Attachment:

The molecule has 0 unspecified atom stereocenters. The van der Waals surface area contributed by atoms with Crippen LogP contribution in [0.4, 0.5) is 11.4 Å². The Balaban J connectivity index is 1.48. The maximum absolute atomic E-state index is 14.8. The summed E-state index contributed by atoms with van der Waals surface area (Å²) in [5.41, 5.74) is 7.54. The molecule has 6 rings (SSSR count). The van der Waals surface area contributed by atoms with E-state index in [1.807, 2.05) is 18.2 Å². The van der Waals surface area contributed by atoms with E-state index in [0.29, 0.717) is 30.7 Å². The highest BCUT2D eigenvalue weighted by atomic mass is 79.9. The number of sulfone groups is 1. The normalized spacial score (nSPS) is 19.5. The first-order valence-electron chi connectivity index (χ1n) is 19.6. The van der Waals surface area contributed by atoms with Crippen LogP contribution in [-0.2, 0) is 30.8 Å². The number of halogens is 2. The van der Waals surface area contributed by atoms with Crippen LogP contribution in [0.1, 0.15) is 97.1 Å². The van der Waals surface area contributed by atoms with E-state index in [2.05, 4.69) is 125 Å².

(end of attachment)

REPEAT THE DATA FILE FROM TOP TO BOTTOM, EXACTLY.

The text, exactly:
The molecule has 0 unspecified atom stereocenters. The van der Waals surface area contributed by atoms with Crippen LogP contribution in [0.4, 0.5) is 11.4 Å². The Balaban J connectivity index is 1.48. The maximum absolute atomic E-state index is 14.8. The summed E-state index contributed by atoms with van der Waals surface area (Å²) in [5.41, 5.74) is 7.54. The molecule has 6 rings (SSSR count). The van der Waals surface area contributed by atoms with E-state index in [1.807, 2.05) is 18.2 Å². The van der Waals surface area contributed by atoms with E-state index in [0.29, 0.717) is 30.7 Å². The highest BCUT2D eigenvalue weighted by atomic mass is 79.9. The number of sulfone groups is 1. The normalized spacial score (nSPS) is 19.5. The first-order valence-electron chi connectivity index (χ1n) is 19.6. The van der Waals surface area contributed by atoms with Crippen LogP contribution in [-0.2, 0) is 30.8 Å². The number of halogens is 2. The van der Waals surface area contributed by atoms with Crippen LogP contribution in [0.1, 0.15) is 97.1 Å². The van der Waals surface area contributed by atoms with E-state index in [2.05, 4.69) is 125 Å².